Reversed and remanded for further proceedings in accordance with this opinion.
WILBUR K. MILLER, Circuit Judge (dissenting).
This litigation began August 7, 1948, when Dr. Richard H. Meredith sued in the United States District Court for the District of Columbia for a limited divorce. He also prayed that his wife be restrained and enjoined from threatening, harassing and interfering with him. The District Court found on September 30, 1948, following a hearing, that after the complaint was filed Mrs. Meredith had threatened her husband and his mother and sister with bodily harm and had harassed him in his professional practice; accordingly a preliminary injunction [96 U.S.App.D.C. 358] was issued against the continuance of such conduct. A consent order for monthly alimony pendente lite in the sum of $200 was entered October 29, 1949, and the allowance was later reduced to $100.
April 6, 1950, Meredith amended his complaint, seeking an absolute divorce on the ground of desertion for two years. About the first of July, 1950, he removed to San Antonio, Texas, where he still resides, as far as I know. Apparently because of that removal, Dr. Meredith filed a motion in the District Court here July 13, 1950, to dismiss 'the above cause without prejudice pursuant to Rule 41(a)(2) of the Federal Rules of Civil Procedure.' The motion was granted August 21, 1950, with leave to Mrs. Meredith to file within 20 days 'a counter-claim in the above captioned action for separate maintenance * * *'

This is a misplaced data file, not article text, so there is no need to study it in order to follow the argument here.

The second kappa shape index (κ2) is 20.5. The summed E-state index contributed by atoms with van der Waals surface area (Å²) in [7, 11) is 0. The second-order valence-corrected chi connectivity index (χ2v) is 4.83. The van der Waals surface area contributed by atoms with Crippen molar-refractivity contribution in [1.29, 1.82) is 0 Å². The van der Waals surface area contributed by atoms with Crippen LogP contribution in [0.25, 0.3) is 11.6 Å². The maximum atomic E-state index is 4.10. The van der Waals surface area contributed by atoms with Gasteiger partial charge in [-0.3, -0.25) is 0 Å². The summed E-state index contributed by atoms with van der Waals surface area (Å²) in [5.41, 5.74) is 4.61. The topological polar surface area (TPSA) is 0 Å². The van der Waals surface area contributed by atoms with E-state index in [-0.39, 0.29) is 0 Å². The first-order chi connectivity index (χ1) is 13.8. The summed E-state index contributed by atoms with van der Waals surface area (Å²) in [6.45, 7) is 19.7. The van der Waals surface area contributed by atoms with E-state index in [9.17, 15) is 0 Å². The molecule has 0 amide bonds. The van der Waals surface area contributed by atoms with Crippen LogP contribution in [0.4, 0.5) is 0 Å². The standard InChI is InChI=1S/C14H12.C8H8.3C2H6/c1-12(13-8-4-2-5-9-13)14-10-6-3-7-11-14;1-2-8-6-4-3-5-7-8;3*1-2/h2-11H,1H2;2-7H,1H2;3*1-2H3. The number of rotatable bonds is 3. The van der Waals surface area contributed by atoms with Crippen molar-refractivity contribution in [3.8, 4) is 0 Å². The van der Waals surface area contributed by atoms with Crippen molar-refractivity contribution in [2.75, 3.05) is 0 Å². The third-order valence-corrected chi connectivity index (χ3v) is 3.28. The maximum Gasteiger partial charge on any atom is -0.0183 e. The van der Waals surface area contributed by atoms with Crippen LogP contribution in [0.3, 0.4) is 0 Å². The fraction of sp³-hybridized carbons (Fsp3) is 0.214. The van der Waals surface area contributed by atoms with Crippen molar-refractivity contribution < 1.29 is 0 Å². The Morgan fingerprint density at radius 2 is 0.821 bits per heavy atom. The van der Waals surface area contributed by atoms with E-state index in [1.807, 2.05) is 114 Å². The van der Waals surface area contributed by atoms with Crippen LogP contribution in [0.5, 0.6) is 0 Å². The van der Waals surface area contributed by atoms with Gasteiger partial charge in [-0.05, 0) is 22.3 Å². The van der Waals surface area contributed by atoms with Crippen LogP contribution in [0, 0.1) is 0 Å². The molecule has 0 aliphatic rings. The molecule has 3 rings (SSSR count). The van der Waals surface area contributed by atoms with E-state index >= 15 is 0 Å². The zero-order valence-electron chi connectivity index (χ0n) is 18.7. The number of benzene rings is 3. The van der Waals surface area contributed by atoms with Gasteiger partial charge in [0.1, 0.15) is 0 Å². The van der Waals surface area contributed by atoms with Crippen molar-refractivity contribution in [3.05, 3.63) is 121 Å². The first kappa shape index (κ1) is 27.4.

Thus the District Court apparently dismissed the action and yet provided that thereafter a counter-claim might be filed. I do not believe such procedure is authorized by Rule 41(a)(2), 28 U.S.C.A. The result is that Mrs. Meredith's counter-claim for separate maintenance filed September 1, 1950, was filed in an action which had theretofore been dismissed. Perhaps the filing of the so-called counter-claim may properly be regarded as the institution of an independent action for separate maintenance. Without pressing the procedural point, I shall discuss the case as though the District Court actually had before it a claim for separate maintenance.
When the purported counter-claim came on for final hearing in the District Court October 3, 1951, Dr. Meredith filed a certified copy of a decree of absolute divorce which had been granted him by a Texas court August 27, 1951, more than a year after he had established his residence in San Antonio. Because of the Texas divorce, Judge Holtzoff held the District Court here had no jurisdiction to grant separate maintenance and dismissed the claim therefor. This appeal is from that ruling.
In reversing, this court holds that, despite the undoubted jurisdiction of the Texas court and the consequent validity of its decree, the District Court here may subsequently award separate maintenance to the former wife on her claim thereto, which may have been pending but certainly had not been adjudicated when the foreign divorce was granted. The court necessarily implies that the allowance of maintenance in such circumstances does not violate the full faith and credit clause and is consistent with the public policy of the District of Columbia. The holding is contrary to our decisions in the Thompson and Gullet cases, and is not sustained by the authorities cited to support it, as I shall show. Moreover, it goes beyond § 16-415, D.C.Code 1951, which has been described by this court as a statutory statement of the pre-existing inherent power of a court of equity [96 U.S.App.D.C. 359] to grant separate maintenance without divorce, and which is declaratory of local public policy.